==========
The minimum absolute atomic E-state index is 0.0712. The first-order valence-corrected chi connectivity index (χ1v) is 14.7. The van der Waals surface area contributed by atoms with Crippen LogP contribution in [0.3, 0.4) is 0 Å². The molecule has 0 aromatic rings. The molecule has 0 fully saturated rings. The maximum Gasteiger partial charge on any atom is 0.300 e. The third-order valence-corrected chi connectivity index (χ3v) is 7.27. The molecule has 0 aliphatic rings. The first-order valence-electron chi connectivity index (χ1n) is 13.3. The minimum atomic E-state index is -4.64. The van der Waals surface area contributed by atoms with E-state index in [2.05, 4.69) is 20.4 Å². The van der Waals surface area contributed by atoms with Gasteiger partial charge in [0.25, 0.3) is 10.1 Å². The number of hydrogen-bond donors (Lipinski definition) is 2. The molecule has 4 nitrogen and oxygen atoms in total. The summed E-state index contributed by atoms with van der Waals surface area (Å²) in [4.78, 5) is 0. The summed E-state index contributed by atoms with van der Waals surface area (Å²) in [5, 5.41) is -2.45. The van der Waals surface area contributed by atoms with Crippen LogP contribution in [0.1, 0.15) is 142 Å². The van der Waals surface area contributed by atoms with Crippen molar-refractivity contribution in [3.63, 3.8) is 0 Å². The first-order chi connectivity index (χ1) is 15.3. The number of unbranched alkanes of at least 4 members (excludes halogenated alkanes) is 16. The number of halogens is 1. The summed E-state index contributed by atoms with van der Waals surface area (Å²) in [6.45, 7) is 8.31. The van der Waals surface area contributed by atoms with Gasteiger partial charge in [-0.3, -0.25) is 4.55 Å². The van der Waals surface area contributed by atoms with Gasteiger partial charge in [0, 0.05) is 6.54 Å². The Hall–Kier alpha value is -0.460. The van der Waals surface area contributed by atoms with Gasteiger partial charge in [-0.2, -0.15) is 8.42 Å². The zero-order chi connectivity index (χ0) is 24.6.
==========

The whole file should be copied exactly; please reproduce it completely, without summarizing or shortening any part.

The minimum absolute atomic E-state index is 0.0712. The first-order valence-corrected chi connectivity index (χ1v) is 14.7. The van der Waals surface area contributed by atoms with Crippen LogP contribution in [0.3, 0.4) is 0 Å². The molecule has 0 aromatic rings. The molecule has 0 fully saturated rings. The maximum Gasteiger partial charge on any atom is 0.300 e. The third-order valence-corrected chi connectivity index (χ3v) is 7.27. The molecule has 0 aliphatic rings. The first-order valence-electron chi connectivity index (χ1n) is 13.3. The minimum atomic E-state index is -4.64. The van der Waals surface area contributed by atoms with E-state index in [2.05, 4.69) is 20.4 Å². The van der Waals surface area contributed by atoms with Gasteiger partial charge in [0.25, 0.3) is 10.1 Å². The number of hydrogen-bond donors (Lipinski definition) is 2. The molecule has 4 nitrogen and oxygen atoms in total. The summed E-state index contributed by atoms with van der Waals surface area (Å²) in [4.78, 5) is 0. The summed E-state index contributed by atoms with van der Waals surface area (Å²) in [5, 5.41) is -2.45. The van der Waals surface area contributed by atoms with Crippen LogP contribution in [0.1, 0.15) is 142 Å². The van der Waals surface area contributed by atoms with Crippen molar-refractivity contribution in [3.63, 3.8) is 0 Å². The first-order chi connectivity index (χ1) is 15.3. The number of unbranched alkanes of at least 4 members (excludes halogenated alkanes) is 16. The number of halogens is 1. The summed E-state index contributed by atoms with van der Waals surface area (Å²) in [6.45, 7) is 8.31. The van der Waals surface area contributed by atoms with Gasteiger partial charge in [-0.3, -0.25) is 4.55 Å². The van der Waals surface area contributed by atoms with Gasteiger partial charge in [0, 0.05) is 6.54 Å². The Hall–Kier alpha value is -0.460. The van der Waals surface area contributed by atoms with Gasteiger partial charge in [-0.2, -0.15) is 8.42 Å². The zero-order chi connectivity index (χ0) is 24.6.